Wedding guests get best gift: Namibia

What a great opportunity the Bergs had!  As “destination weddings” go, this one may take the prize. Roger took phenomenal photos, some of which are below.

“Where they Went” by Diane Daniel
Published Sept. 28, 2008, in the Boston Globe)

Roger and Marilyn Berg in the Namib Desert, Namibia

Roger and Marilyn Berg in the Namib Desert, Namibia

WHO: Roger and Marilyn Berg, 67 and 64, of Plymouth, Mass.

WHERE: Namibia.

WHEN: Three weeks in April.

WHY: For the wedding of their nephew, Steven Neri, formerly of Kingston, Mass., to a woman from Namibia. They traveled there with Steven’s parents, Alan and Ellie Neri, of Kingston.

LOCAL GUIDES: “Steven had been stationed in the Peace Corps for two years in northern Namibia near Angola,” Marilyn said. The Bergs decided to attend the wedding then travel with the Neris, including Steven and his wife, Magano. (The newlyweds now live in Addis Ababa, Ethiopia.) “That made things easy for us because for them it was familiar country,” she said.

Sesriem Canyon in Namib Desert

Sesriem Canyon in Namib Desert

NICE RECEPTION: They stayed at a hotel in Ondangwa, the closest town to the wedding. “In Namibia there are 4,000 miles of paved road, 40,000 of unpaved roads. Magano’s family lives about 13 miles off any road,” Roger said. “We were picked up in a Land Cruiser. The way there was sandy but with some greenery and a lot of water holes. The village was a collection of homesteads and the father, a local leader, had gotten electricity and water and a cellphone tower, and he built a school for 700 children.”

Giraffes in Etosha National Park

Giraffes in Etosha National Park

TASTES LIKE…: The Americans were treated to several days of welcome and wedding rituals held at the family’s compound, including songs, chants, and traditional dances. “One day we went to a few different home sites and watched people catch chickens for the bride and groom,” Marilyn said. The wedding was held in a Lutheran church, “from when a bunch of Finnish Lutherans came here hundreds of years ago,” Roger said. The ceremony was in both the local language and English, Namibia’s official language. At the reception, Roger nibbled on dried caterpillar snacks, thinking they were something else. “I’ve since read they’re 60 percent protein,” he reported.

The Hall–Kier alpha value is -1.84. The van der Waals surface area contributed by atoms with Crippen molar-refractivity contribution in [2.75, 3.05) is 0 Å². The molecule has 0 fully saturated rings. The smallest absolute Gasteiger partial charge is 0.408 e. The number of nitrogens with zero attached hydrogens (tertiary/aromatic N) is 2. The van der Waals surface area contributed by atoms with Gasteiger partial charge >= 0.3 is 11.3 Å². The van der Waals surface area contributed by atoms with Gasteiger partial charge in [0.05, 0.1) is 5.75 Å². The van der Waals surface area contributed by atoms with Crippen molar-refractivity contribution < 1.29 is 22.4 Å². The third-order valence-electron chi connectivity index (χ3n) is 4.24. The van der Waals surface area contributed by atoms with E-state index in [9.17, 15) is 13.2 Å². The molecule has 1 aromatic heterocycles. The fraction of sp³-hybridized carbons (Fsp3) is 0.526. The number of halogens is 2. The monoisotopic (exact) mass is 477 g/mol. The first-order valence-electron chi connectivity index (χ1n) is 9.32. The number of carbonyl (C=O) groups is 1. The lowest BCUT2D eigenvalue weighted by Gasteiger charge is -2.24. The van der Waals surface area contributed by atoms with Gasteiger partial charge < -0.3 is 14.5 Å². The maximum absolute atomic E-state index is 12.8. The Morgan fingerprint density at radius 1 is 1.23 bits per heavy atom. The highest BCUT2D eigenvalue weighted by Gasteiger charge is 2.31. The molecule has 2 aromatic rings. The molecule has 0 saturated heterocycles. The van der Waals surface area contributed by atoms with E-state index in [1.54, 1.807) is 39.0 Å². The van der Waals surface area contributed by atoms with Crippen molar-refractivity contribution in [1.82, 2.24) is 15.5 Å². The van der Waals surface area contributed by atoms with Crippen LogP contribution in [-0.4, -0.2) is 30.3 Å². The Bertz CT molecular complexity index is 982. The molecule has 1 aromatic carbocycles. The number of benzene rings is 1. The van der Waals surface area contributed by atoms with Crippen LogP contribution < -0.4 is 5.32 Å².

Zebra in Etosha park, Namibia

Zebras in Etosha National Park

NIGHT LIFE: After the wedding, the three couples spent more than a week traveling. They made several stops to watch wildlife, including Etosha National Park. “It’s one of the best places for wildlife in South Africa. We stayed there, at Okaukuejo Resort, and they had a flood-lit watering hole to see the animals at night,” Marilyn said. “We saw a family of rhinos, a herd of zebra, wildebeest, and five male lions. I felt like I was on a National Geographic photo shoot.”

Lion in Etosha park, Namibia

Lion in Etosha (as seen from inside car!)

SEEING RED: Also amazing were the red sand dunes of Sossusvlei, said to be the world’s largest, rising to 985 feet. “They were breathtaking,” Roger said. “We climbed one for a bit, but slogging through the sand isn’t my idea of fun.” They took a jeep tour through the barren Dead Vlei, a famous desert area scattered with ancient trees. “It was gorgeous,” Marilyn said. “They looked like skeletons.”

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